Location: Forage and Range ResearchTitle: Identification of Species, Quantitative Trait Loci (QTLs), and Hybrids Important for Low-Input Biomass Production and Hetersis in Semiarid Cold-Growing Environments) Author
Submitted to: International Symposium on Forage, Turfgrass and Biofuel Germplasm Research
Publication Type: Proceedings
Publication Acceptance Date: 10/9/2010
Publication Date: 10/13/2010
Citation: Larson, S.R., Jensen, K.B., Robins, J.G. 2010. Identification of Species, Quantitative Trait Loci (QTLs), and Hybrids Important for Low-Input Biomass Production and Hetersis in Semiarid Cold-Growing Environments. Proceedings of the International Symposium on Forage, Turfgrass and Biofuel Germplasm Research, pgs. 117-120, October 9-13, 2010. Yangling, China. Interpretive Summary: In recent years, there has been a great deal of interest in utilizing semiarid cold-growing regions of western North America as a source to produce large-statured perennial grasses as a cost-effective source of either forage production or use as biofuels. These environments present some unusually harsh growing environments and the ability to maintain stable sources of forage production can be difficult. This study looks at native and introduced cool- and warm-season grasses to identify species with superior forage production. First-year (2008) biomass harvests were taken on July 25 at Hyde Park, UT, and July 29 at Tetonia, ID. Second-year (2009) biomass harvests were taken on August 10 and 11 at Hyde Park, UT, and August 4 at Tetonia, ID. Tall wheatgrass had significantly higher forage yields than all other species tested in the first year, but the basin wildrye and Altai wildrye, and the creeping x basin wildrye hybrids displayed large gains in biomass production in the second-harvest year. Results of this study show that most large-statured cool-season grasses perform better than warm-season switchgrass, at these testing locations. The study also identified genetic markers for biomass production.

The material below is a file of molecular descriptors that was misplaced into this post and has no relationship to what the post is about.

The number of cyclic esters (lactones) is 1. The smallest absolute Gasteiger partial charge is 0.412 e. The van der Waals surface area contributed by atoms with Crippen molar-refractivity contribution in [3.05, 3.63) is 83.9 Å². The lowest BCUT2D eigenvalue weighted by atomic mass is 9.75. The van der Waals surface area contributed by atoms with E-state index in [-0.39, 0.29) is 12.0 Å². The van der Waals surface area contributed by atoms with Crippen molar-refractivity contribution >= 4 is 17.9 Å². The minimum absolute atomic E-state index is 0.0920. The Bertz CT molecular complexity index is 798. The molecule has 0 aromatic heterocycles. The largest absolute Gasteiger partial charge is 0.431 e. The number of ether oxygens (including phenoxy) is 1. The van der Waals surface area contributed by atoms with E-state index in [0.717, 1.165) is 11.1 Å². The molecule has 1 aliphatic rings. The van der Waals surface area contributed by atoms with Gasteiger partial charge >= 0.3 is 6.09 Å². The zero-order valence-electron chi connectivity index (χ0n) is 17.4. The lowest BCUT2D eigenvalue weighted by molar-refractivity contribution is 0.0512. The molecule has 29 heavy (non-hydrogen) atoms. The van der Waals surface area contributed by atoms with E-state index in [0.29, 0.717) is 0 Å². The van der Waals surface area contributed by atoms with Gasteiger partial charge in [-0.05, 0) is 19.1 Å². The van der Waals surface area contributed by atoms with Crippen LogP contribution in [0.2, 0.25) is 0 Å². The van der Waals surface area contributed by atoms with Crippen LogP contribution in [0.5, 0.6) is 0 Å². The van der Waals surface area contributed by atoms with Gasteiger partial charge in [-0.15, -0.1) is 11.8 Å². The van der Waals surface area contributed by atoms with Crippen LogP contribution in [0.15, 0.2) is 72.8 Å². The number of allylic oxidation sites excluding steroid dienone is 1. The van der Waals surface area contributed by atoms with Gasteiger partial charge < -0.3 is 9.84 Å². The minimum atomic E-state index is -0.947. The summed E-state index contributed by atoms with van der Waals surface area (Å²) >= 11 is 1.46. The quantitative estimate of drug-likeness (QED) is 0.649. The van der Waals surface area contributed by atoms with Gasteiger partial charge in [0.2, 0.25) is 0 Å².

Technical Abstract: Interspecific hybrids of tall caespitose Leymus cinereus (Scribn. & Merr.) A. Love and strongly rhizomatous Leymus triticoides (Buckley) Pilg. display a heterotic combination of traits important for perennial grass biomass production. The objectives of this study were to: 1) compare seasonal biomass accumulation among Leymus wildrye species and hybrids relative to other large-statured perennial grasses, and 2) identify genes, QTLs, and traits associated with biomass accumulation and heterosis in full-sib mapping populations derived from two L. triticoides x L. cinereus hybrids backcrossed to one L. triticoides parent plant, under low-input management at two locations in semiarid cold-growing environments. Second-year biomass means (Mg/ha plus or minus SE) varied among key reference species including festuca arundinaceae Schreb. (2.1 plus or minus 0.4), L. triticoides (2.6 plus or minus 0.4), Panicum virgatum L. (3.6 plus or minus 0.6), Leymus angustus (Trin.) Pilg. (6.38 plus or minus 1.0), L. cinereus (7.2 plus or minus 0.4), Thinopyrum intermedium (Host) Barkworth & D.R. Dewey (8.3 plus or minus 0.9) and Thinopyrum ponticum (Podp.) Z.-W. Liu & R.-C. Wang (8.7 plus or minus 0.9). T. ponticum was significantly better than all other species tested in the first year, but L. cinereus, L. angustus, and Leymus hybrids showed the greatest second-year gains. The second-year yields of the Leymus hybrids ranged from 5.5 to 7.6 (Mg ha-1) were equal to or significantly greater than the L. cinereus Acc636 parent (5.9 plus or minus 0.7) and much greater than the L. triticoides Lt-F03 parent genotype (1.4 plus or minus 0.6). Significant QTLs were detected in the first two harvest years for both populations. The chromosome position of biomass QTLs were generally stable over years and locations, and showed correspondence with plant height, culm width, flowering, protein, and fiber QTLs. However, the location of biomass QTLs did not correspond between the TTC1 and TTC2 families.